I just always tear up when I see a researcher-and-her-troglodyte movie. Trog (1970) pulls out the old favorite “frozen caveman” theory about a troglodyte (missing link) who’s been frozen in a cave during a past Ice Age. Now, he’s thawed out and ready to party.
As I started watching it the other day I realized it had a strong sense of familiarity to me. So, then I did a little research.
First off, IMDb gives it a whopping 3.3 out of 10 rating, so we’re most likely heading into Bad Movie country. Mixed feelings here, however, as it was her last feature film appearance. True, she was in Beyond the Water’s Edge, a 1972 made-for-TV movie (this was the era of TV-movies, most airing at prime-time and running about an hour-and-a-half. They ran the range from good (Trilogy of Terror) to really, really bad (Seven in Darkness)), and an episode of The Sixth Sense, also in ’72. But, for Ms. Crawford, the powerhouse roles had dried up. Also, there’s a nostalgic feeling for me as I feel certain I saw it at some point back then on late-night TV.
Watching it now, the soundtrack positively oozes made-for-TV. And the effects — pure cheese. Especially when three young explorers go caving. The stalactites were ridiculously cheap. They looked like the props department got hold of one of those “Magic Crystals” kits and grew a batch, then glued them to the roof of the “cave”.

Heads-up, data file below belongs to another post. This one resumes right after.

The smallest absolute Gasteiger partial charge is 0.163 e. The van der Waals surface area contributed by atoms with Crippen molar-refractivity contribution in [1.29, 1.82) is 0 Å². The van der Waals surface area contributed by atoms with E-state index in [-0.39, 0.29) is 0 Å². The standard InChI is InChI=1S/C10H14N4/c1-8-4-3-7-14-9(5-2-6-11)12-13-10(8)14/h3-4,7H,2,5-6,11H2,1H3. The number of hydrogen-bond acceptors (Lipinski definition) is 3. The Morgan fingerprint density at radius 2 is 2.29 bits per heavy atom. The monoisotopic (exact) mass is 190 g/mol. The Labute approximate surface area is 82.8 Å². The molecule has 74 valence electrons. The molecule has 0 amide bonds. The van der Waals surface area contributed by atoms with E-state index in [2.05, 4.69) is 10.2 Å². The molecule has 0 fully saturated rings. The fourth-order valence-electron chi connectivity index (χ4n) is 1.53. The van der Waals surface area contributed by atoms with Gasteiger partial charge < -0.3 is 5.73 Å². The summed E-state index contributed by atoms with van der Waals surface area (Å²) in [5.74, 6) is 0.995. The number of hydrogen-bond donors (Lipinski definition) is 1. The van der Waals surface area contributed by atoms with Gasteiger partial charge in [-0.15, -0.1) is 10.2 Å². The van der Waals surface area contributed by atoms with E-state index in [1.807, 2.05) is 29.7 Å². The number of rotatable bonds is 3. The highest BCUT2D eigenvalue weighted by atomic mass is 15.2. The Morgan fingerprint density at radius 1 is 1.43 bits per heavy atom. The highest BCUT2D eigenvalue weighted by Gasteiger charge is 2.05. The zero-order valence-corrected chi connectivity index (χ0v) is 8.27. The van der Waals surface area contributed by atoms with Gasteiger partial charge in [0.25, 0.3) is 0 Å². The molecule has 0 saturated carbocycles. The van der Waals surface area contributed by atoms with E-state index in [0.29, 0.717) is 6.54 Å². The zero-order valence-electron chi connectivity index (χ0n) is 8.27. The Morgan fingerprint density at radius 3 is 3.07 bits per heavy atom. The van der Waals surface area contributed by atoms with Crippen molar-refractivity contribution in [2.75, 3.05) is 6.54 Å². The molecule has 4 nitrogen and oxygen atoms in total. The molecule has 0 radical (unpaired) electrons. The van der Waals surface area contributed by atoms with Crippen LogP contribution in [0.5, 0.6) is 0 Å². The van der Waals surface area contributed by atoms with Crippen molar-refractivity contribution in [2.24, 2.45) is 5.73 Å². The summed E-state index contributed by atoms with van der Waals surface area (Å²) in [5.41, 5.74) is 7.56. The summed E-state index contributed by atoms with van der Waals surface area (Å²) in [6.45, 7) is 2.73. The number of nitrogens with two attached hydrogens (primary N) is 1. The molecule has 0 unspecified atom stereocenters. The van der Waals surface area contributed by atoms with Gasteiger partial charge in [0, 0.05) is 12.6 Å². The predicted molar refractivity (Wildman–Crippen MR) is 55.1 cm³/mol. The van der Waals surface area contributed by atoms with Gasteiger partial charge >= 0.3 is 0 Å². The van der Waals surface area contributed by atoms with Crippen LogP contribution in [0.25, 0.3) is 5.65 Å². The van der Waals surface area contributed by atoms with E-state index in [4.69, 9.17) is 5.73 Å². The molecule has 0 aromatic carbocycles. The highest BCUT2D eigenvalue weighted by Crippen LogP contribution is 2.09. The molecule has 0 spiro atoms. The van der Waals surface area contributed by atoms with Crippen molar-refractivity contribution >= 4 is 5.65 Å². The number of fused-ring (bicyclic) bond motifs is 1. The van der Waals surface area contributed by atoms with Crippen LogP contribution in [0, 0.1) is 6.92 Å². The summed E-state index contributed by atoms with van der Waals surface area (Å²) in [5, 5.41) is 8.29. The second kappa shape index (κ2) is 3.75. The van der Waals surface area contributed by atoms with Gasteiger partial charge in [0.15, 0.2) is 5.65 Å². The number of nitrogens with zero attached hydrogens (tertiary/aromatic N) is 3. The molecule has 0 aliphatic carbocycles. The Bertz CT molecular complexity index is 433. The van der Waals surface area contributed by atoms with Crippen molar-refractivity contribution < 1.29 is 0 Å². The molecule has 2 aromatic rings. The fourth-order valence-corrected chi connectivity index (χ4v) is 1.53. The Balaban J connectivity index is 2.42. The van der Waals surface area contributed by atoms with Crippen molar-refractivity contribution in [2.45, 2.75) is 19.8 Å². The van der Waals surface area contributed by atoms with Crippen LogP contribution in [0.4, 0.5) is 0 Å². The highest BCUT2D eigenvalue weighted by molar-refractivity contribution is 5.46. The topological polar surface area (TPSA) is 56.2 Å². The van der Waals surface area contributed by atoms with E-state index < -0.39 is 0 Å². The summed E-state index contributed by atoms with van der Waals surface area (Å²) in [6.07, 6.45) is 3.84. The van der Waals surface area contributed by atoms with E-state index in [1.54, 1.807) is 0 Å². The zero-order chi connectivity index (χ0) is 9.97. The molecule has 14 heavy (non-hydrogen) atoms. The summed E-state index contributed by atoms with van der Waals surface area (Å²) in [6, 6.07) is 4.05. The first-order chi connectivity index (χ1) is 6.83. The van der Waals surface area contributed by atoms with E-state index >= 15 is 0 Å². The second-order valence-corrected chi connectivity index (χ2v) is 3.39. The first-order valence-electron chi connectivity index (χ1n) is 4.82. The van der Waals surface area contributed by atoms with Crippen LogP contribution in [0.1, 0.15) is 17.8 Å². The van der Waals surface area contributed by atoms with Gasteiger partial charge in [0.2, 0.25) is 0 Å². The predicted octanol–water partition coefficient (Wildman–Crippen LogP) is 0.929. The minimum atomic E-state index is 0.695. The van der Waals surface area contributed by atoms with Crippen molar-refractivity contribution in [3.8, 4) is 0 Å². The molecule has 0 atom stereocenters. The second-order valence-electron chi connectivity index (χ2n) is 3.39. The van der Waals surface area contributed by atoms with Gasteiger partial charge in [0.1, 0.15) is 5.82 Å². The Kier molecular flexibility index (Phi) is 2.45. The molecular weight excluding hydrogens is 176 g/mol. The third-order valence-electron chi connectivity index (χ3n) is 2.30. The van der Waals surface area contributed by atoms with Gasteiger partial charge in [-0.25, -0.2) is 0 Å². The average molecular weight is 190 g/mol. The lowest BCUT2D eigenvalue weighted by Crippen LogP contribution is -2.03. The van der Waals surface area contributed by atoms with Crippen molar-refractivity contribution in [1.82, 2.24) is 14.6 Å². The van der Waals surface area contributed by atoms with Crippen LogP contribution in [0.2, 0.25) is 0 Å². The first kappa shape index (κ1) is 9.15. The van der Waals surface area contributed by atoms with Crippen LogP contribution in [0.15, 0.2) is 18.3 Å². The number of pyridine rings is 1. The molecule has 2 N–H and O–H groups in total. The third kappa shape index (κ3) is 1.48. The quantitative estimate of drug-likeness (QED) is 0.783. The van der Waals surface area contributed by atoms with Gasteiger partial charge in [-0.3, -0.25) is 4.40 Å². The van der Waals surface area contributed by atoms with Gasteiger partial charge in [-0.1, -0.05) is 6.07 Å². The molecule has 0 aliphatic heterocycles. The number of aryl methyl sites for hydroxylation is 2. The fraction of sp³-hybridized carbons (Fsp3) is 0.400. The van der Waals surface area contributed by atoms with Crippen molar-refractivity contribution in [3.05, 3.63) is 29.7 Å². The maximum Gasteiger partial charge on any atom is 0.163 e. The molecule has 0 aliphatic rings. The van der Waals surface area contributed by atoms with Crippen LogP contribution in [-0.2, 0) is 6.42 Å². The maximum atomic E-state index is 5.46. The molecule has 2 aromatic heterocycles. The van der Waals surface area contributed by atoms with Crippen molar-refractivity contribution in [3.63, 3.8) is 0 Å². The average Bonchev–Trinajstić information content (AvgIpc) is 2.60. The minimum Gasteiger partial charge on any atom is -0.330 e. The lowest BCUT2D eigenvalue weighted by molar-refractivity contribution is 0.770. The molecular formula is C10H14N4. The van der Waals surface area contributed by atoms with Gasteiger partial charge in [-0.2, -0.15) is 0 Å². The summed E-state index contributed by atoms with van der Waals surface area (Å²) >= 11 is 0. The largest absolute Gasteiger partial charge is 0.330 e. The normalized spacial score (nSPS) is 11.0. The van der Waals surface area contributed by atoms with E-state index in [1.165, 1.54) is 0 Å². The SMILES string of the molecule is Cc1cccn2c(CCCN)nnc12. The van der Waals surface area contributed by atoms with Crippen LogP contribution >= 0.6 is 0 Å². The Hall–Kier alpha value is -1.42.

Our first view of Trog, our troglodyte, looks like a bad Halloween costume. In fact, I can probably get a better outfit at Halloween express. He’s got long hair, and sort of an elongated, grayish face, which is odd as the rest of his body is a different skin tone. He apparently has a built-in sense of fashion decorum as he wears the cliched fur underwear.
Cool. Joan’s got a gun now. Just tranquilizer darts, but she’s the only one with a cool head and taking charge of the situation when Trog emerges from the cave and starts tossing the news crew around.
This is a truly odd mix of our cast making a strong effort to turn in good performances, bad effects, and terrible writing. Ms. Crawford does her best to play her part convincingly, but the script is just, well… hideous. There was one scene where I saw a little of the old Joan intensity, but she never really cut loose.
A wide assortment of cave-people/missing link movies popped of from the early 60′s through the 80′s were the troglodyte years as we had the song Troglodyte by the Jimmy Castor Bunch, plus numerous cave-people movies. 1966 gave us One Million Years B.C. and before that we had Richard Kiel in a pre-Jaws role as Eegah in Eegah (1962). Then we jump ahead to Caveman (1981) and Iceman (1984). Iceman tried to take the concept seriously, but it’s a little difficult to hold strongly onto the refrigerated cave dude idea for very long. Tends to melt under closer inspection.
But, back to Trog. This is a moderately fun bad movie, especially when we get to see Ms. Crawford’s character attempt to civilize her new friend — playing classical music for him, tossing a ball to him, etc. I haven’t watched far enough into it to find out when he’s shaving and getting his driver’s license, so if those scenes aren’t in there, they really need to be.
So, as our troglodyte friend would say, “Ugh…ugh!”
’til next time… Adios.